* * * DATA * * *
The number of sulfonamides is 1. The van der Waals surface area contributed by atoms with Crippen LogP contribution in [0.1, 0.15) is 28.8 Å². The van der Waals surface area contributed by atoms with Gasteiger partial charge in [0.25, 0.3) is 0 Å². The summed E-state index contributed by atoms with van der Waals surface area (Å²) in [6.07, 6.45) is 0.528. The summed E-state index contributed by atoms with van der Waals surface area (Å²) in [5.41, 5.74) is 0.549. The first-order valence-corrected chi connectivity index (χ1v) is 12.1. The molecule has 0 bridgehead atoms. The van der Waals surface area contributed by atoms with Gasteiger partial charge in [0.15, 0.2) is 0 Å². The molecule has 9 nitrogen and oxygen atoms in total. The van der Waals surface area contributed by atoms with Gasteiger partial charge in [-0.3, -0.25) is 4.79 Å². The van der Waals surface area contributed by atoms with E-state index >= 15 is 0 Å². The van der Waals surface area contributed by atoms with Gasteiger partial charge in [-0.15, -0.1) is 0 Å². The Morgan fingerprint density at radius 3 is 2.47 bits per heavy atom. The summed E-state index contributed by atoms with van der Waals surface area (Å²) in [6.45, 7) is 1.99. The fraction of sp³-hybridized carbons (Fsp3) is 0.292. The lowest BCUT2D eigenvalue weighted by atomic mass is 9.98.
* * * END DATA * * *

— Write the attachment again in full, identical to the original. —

The number of sulfonamides is 1. The van der Waals surface area contributed by atoms with Crippen LogP contribution in [0.1, 0.15) is 28.8 Å². The van der Waals surface area contributed by atoms with Gasteiger partial charge in [0.25, 0.3) is 0 Å². The summed E-state index contributed by atoms with van der Waals surface area (Å²) in [6.07, 6.45) is 0.528. The summed E-state index contributed by atoms with van der Waals surface area (Å²) in [5.41, 5.74) is 0.549. The first-order valence-corrected chi connectivity index (χ1v) is 12.1. The molecule has 0 bridgehead atoms. The van der Waals surface area contributed by atoms with Gasteiger partial charge in [0.15, 0.2) is 0 Å². The molecule has 9 nitrogen and oxygen atoms in total. The van der Waals surface area contributed by atoms with Gasteiger partial charge in [-0.3, -0.25) is 4.79 Å². The van der Waals surface area contributed by atoms with E-state index >= 15 is 0 Å². The van der Waals surface area contributed by atoms with Gasteiger partial charge in [-0.15, -0.1) is 0 Å². The Morgan fingerprint density at radius 3 is 2.47 bits per heavy atom. The summed E-state index contributed by atoms with van der Waals surface area (Å²) in [6.45, 7) is 1.99. The fraction of sp³-hybridized carbons (Fsp3) is 0.292. The lowest BCUT2D eigenvalue weighted by atomic mass is 9.98.